When looking to estimate product adoption the amount of data available is often limited. You may ask yourself who else is using a particular product when considering using it yourself. You may need data for market research or investment purposes. Or you may just be curious on the trends of a particular product or brand. In this article we go through some of the places where you can find data points.
Here are 5 methods to estimate product adoption and trends using publicly available data:
- Read financial statements if the company is publicly traded, especially the 10K reports and income statements.
- Use Google Trends to estimate organic searches for a product name, using it as a keyword.
- Check the Alexa service, which provides a ranking of websites by country.
- Visit product forums, support forums and product-specific websites that might include additional data on trends.
- Keep a clear mental distinction between commercial markets and user adoption, i.e. Mind Share Markets.
Why do product trends matter?
If you are comfortable being the only user for a given product, then this article is probably not for you. But for most of us, knowing that a product has traction, is being widely used, is a signal that this product has been battle-tested by other users. It’s a signal that the product will likely be updated in the future, because there are enough users with demand for it. It’s also useful for those doing market research or investments, to know whether or not a product is gaining popularity.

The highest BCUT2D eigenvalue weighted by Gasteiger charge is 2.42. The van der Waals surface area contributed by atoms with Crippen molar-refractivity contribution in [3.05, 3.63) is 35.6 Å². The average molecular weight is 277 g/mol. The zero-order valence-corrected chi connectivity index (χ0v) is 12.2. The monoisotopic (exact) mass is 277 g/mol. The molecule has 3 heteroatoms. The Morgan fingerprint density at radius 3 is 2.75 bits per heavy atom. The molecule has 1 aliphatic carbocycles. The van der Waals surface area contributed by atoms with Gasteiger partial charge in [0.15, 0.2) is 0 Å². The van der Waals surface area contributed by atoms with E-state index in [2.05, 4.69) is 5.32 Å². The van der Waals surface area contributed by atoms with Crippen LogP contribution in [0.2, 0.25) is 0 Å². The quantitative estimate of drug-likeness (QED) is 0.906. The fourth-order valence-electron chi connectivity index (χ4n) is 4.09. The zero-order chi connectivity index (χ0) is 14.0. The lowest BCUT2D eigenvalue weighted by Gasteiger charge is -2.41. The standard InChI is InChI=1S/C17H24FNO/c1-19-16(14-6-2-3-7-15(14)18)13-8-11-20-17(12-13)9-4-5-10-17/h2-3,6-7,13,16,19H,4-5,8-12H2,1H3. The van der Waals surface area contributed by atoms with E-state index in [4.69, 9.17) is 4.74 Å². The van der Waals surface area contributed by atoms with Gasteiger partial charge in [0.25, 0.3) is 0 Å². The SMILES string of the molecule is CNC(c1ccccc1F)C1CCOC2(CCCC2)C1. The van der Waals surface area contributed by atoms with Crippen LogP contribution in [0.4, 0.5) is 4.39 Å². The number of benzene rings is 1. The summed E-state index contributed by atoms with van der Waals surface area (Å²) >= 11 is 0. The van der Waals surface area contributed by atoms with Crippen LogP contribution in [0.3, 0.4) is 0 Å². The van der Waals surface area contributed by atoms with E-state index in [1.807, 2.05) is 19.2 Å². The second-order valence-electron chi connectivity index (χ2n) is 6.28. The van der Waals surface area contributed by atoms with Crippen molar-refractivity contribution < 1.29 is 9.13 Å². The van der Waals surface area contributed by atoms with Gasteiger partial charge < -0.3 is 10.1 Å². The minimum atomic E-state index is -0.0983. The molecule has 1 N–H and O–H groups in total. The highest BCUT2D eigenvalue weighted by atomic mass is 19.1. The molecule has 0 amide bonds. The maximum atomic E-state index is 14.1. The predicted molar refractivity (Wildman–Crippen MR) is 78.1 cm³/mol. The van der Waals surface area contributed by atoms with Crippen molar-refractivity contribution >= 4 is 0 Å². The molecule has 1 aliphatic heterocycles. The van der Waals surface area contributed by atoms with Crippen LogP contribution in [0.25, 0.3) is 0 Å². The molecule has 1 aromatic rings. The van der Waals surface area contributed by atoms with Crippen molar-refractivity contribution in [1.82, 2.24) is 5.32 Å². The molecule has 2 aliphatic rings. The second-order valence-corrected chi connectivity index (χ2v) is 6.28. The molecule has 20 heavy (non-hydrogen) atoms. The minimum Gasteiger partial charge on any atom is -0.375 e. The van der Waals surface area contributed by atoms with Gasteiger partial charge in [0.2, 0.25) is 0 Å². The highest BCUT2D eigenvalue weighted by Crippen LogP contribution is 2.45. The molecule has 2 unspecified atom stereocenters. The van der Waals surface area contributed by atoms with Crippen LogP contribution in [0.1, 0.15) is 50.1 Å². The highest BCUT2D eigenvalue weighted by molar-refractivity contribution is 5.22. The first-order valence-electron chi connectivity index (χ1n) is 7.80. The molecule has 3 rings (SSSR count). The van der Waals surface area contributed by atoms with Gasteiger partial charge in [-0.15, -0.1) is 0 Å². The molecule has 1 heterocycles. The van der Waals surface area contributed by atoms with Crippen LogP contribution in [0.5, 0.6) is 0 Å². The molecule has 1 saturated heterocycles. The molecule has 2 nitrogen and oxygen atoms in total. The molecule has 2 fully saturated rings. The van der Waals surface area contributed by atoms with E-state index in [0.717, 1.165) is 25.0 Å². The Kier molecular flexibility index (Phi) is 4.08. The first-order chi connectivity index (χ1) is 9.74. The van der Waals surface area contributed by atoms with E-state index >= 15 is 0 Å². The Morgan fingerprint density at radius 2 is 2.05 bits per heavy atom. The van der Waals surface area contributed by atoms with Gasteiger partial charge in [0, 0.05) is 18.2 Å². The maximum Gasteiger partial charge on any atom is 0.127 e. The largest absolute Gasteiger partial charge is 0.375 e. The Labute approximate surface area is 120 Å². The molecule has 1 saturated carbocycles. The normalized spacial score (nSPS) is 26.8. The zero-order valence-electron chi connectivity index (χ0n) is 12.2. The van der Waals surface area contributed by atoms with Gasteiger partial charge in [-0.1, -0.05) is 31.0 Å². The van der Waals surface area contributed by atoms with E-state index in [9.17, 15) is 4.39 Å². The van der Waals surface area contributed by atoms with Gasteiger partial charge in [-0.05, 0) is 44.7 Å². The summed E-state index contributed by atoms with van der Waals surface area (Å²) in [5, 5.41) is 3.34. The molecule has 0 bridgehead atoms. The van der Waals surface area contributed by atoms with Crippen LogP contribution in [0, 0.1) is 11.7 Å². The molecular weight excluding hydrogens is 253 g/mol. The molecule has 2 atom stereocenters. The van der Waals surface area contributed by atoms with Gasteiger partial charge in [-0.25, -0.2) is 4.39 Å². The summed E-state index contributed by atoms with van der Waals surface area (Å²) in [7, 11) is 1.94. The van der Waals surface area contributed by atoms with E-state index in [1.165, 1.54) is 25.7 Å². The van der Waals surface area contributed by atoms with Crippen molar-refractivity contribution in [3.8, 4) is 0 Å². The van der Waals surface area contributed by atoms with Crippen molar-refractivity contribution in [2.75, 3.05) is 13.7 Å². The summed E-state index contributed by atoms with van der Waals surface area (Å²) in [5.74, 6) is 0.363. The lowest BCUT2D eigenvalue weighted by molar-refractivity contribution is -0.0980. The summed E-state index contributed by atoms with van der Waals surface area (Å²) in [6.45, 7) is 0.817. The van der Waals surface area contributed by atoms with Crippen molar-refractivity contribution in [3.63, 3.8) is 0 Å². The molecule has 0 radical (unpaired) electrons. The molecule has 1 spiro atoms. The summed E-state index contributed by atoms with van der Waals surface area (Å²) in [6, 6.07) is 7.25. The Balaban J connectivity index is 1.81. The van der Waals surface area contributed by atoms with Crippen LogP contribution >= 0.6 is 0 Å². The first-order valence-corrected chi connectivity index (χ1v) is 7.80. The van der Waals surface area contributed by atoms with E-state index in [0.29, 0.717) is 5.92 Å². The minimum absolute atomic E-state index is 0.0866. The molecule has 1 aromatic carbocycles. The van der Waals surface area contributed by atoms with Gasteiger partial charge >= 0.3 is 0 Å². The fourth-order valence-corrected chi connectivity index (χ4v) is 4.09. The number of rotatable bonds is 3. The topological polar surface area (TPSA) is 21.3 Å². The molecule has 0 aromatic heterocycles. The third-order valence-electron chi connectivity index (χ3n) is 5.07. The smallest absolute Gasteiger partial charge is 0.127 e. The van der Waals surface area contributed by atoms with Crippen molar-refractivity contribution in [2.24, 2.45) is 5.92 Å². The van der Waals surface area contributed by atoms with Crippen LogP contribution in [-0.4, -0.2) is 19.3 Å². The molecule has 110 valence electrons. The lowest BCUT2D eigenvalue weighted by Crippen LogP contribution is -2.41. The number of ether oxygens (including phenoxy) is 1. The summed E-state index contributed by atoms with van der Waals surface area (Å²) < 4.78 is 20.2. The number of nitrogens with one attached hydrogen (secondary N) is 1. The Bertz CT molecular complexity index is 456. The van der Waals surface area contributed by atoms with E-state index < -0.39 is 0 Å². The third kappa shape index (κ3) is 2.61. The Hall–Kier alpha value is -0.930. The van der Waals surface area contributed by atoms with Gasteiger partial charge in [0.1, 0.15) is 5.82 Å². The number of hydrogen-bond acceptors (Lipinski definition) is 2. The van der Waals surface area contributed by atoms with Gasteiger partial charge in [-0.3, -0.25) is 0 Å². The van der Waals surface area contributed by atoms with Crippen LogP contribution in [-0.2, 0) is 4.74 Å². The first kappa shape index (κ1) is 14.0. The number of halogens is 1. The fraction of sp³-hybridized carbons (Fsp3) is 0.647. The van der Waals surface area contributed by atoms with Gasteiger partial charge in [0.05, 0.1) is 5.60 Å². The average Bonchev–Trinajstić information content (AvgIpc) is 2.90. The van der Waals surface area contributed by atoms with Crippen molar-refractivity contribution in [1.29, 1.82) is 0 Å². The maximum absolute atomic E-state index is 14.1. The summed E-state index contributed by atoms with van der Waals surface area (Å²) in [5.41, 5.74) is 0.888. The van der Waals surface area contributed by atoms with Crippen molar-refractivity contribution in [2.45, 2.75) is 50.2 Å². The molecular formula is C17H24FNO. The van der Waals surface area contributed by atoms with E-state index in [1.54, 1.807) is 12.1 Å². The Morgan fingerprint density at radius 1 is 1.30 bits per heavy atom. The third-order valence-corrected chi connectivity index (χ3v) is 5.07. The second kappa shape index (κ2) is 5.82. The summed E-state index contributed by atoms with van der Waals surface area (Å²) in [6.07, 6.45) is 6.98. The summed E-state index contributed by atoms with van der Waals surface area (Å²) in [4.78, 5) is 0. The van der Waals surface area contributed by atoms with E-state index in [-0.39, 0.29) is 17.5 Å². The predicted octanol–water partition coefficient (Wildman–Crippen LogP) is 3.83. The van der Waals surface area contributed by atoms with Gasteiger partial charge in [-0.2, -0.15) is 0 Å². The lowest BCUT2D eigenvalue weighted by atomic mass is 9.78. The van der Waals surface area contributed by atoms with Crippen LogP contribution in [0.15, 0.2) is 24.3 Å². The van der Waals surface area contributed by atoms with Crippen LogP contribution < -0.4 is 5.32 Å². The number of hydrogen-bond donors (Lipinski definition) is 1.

The most accurate data sits in a company’s financial statements. These reports are legally required, auditable, so businesses take the reporting seriously. The balance sheet and cash flow statements provide a sense of breadth for the business behind the product: it shows the value of assets, liabilities, and cash position. Income statements are great for adoption trends: you can see the company’s total revenues year-over-year, quarter-over-quarter. If the product you’re looking to study makes up most of the total revenues the income statement represents a good proxy. If not, you want to read the annual report, also called the form 10K. Some companies provide product-by-product sales details and information about markets. Warren Buffett repeatedly praises the value of financial statements, in particular annual reports, to understand markets, products, companies, and get a sense of future trends. When these are not available or not sufficient, you can get additional data points through less precise tools.
Google Trends is an automated reporting tool based on keyword searches. All search results for a particular keyword make up a total score. Google servers keep the score over time. Consider a product name as a keyword: if people search for “Microsoft Windows”, Google Trends will isolate this search term and make a chart out of it. You can then see how searches go up and down over time. You can also compare how one product ranks versus another. That’s clearly not a proxy for revenues, especially if the product is free or upgradeable, or if the searches have nothing to do with new sales. But it does collect some mindshare data and plots it over time.